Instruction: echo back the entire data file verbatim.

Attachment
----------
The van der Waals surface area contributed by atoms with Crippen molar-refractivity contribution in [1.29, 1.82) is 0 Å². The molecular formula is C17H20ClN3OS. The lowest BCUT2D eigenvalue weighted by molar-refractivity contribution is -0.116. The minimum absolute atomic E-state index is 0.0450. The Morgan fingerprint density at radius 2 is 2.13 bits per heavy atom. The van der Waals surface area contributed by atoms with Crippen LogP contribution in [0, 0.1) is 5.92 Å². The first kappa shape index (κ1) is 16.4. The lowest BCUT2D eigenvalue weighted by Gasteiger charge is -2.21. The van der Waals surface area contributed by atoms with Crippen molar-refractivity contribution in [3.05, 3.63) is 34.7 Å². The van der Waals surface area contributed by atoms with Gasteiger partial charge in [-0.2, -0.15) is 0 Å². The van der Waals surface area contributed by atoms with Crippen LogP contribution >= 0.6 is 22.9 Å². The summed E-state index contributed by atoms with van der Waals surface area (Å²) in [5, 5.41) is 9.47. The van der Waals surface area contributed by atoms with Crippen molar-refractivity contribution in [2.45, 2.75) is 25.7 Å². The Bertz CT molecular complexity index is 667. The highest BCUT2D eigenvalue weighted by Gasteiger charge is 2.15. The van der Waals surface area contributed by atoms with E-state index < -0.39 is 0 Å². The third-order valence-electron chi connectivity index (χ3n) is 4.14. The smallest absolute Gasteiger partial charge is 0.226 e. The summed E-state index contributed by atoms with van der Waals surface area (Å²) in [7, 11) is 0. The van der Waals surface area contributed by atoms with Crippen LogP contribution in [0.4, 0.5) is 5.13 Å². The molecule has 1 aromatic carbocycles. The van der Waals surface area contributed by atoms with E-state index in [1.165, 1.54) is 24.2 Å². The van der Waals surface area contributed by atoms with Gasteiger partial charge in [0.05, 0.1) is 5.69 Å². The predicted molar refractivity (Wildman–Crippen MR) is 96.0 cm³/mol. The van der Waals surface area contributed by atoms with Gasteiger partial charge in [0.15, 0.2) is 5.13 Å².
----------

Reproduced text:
The van der Waals surface area contributed by atoms with Crippen molar-refractivity contribution in [1.29, 1.82) is 0 Å². The molecular formula is C17H20ClN3OS. The lowest BCUT2D eigenvalue weighted by molar-refractivity contribution is -0.116. The minimum absolute atomic E-state index is 0.0450. The Morgan fingerprint density at radius 2 is 2.13 bits per heavy atom. The van der Waals surface area contributed by atoms with Crippen LogP contribution in [0, 0.1) is 5.92 Å². The first kappa shape index (κ1) is 16.4. The lowest BCUT2D eigenvalue weighted by Gasteiger charge is -2.21. The van der Waals surface area contributed by atoms with Crippen molar-refractivity contribution in [3.05, 3.63) is 34.7 Å². The van der Waals surface area contributed by atoms with Gasteiger partial charge in [-0.2, -0.15) is 0 Å². The van der Waals surface area contributed by atoms with Crippen LogP contribution >= 0.6 is 22.9 Å². The summed E-state index contributed by atoms with van der Waals surface area (Å²) in [5, 5.41) is 9.47. The van der Waals surface area contributed by atoms with Crippen molar-refractivity contribution in [2.45, 2.75) is 25.7 Å². The Bertz CT molecular complexity index is 667. The highest BCUT2D eigenvalue weighted by Gasteiger charge is 2.15. The van der Waals surface area contributed by atoms with E-state index < -0.39 is 0 Å². The third-order valence-electron chi connectivity index (χ3n) is 4.14. The smallest absolute Gasteiger partial charge is 0.226 e. The summed E-state index contributed by atoms with van der Waals surface area (Å²) in [7, 11) is 0. The van der Waals surface area contributed by atoms with Crippen LogP contribution in [0.4, 0.5) is 5.13 Å². The molecule has 1 aromatic carbocycles. The van der Waals surface area contributed by atoms with E-state index in [1.165, 1.54) is 24.2 Å². The van der Waals surface area contributed by atoms with Gasteiger partial charge in [0.05, 0.1) is 5.69 Å². The predicted molar refractivity (Wildman–Crippen MR) is 96.0 cm³/mol. The van der Waals surface area contributed by atoms with Gasteiger partial charge in [0.15, 0.2) is 5.13 Å².